The next day we held the scholarship auditions. I award about 40 scholarships to our Summer School each year to U.S. dancers, and over the years I have helped more than 500 students attend. By improving their technique and performance quality, they take a step toward achieving their dreams of becoming professional dancers. I have also awarded scholarships to students from England, France, Spain, and South Africa, so I decided to extend the program to Israel. Forty-six students attended the audition. Brian gave the class; Merle and I made the selections—not an easy task, considering the high standard of the students. We awarded six scholarships.
Because in Israel both girls and boys are conscripted into the army (for two and three years, respectively) after leaving school, we had to choose extra dancers in case our first choices were unable to get military leave. (The army has an office of cultural affairs to enable young performing artists to continue their studies during their military service.)
The Performance Awards is not a competitive event in that the idea is not to find a winner but to assess the students and award a medal (gold, silver, or bronze) and a certificate to each dancer who participates. However, annual competitions for the high achievers are held in New York and Durban, South Africa. All dancers perform the same choreography, which is part of the repertoire taught for their level, wearing leotards and tights. Since attire, music, and choreography are not part of what’s being judged, the winners are chosen solely for their dance quality, technique, and presentation.
Since the program was now in its third year in Israel, I decided to hold a competition for the first time. Only dancers who had participated in the program and who were awarded a gold medal were eligible to enter—and 65 did.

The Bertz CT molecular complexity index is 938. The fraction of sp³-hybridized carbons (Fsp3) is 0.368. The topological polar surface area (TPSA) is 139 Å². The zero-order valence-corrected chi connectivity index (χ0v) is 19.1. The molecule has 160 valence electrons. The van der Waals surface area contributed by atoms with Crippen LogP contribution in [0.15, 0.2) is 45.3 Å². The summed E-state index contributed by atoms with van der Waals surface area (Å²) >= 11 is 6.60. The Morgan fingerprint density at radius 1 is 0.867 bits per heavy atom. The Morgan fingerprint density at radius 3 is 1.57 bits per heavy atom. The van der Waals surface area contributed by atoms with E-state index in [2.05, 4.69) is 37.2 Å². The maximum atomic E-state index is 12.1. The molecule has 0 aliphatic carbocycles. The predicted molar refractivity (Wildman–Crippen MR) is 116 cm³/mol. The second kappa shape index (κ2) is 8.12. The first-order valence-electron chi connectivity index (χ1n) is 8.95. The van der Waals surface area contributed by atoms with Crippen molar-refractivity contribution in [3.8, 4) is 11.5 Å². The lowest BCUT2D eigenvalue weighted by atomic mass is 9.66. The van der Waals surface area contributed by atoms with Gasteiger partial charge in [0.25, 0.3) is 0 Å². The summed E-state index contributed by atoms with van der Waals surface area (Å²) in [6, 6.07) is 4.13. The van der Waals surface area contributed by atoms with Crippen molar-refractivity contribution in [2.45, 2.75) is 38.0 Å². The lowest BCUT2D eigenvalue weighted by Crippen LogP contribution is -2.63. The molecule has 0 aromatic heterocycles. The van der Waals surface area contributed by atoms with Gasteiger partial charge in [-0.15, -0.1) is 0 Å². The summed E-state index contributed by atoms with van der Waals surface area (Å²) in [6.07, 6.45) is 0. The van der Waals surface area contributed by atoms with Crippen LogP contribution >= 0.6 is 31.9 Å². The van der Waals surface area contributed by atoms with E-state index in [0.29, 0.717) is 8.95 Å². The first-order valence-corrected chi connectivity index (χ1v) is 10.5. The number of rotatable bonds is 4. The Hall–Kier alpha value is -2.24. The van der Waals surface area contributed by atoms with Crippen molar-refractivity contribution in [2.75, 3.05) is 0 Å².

In the highest level, the dancers were required to dance the solo from Act 3 of Don Quixote. Four students danced this demanding variation with great aplomb and technical virtuosity. The winner received a scholarship to the American Academy of Ballet’s summer school at Purchase College.
Prima Soft, Capezio, and Mondor donated prizes, and winners in each level received trophies. Because competitions are not as frequent in Israel as in America, the entrants and audience did not quite know what to expect. But their doubts changed to enthusiasm and the event was pronounced a success.
My final endeavor in Israel was a meeting in the Tel Aviv Hilton’s conference center with teachers who had participated in the Performance Awards program, in order to correct any deviations from the choreography that would diminish its style or technical demands. The Hilton laid on juices, coffee, tea, and eats. A great sense of bonhomie prevailed among the teachers, some of whom had never met each other previously. It was with many rounds of goodbyes, hugs, and kisses that our trio said farewell to the Israeli teachers. They continue to unfurl the banner of artistry and ballet education for young Israeli dancers, who, in addition to facing the usual complexities of life, are embattled by hostile forces.
On my last day, I asked Talia Perlschtein, who organized our visit and the travel logistics, to translate the Hebrew lettering on a wall at the dance center where the classes were held. She said that the center is called the “Seasons of the First Fruits.” As I left Israel, planning to return the next year, I could understand the psyche of the Israelis, who live the hope that the seasons will be perennial and the first fruits abundant.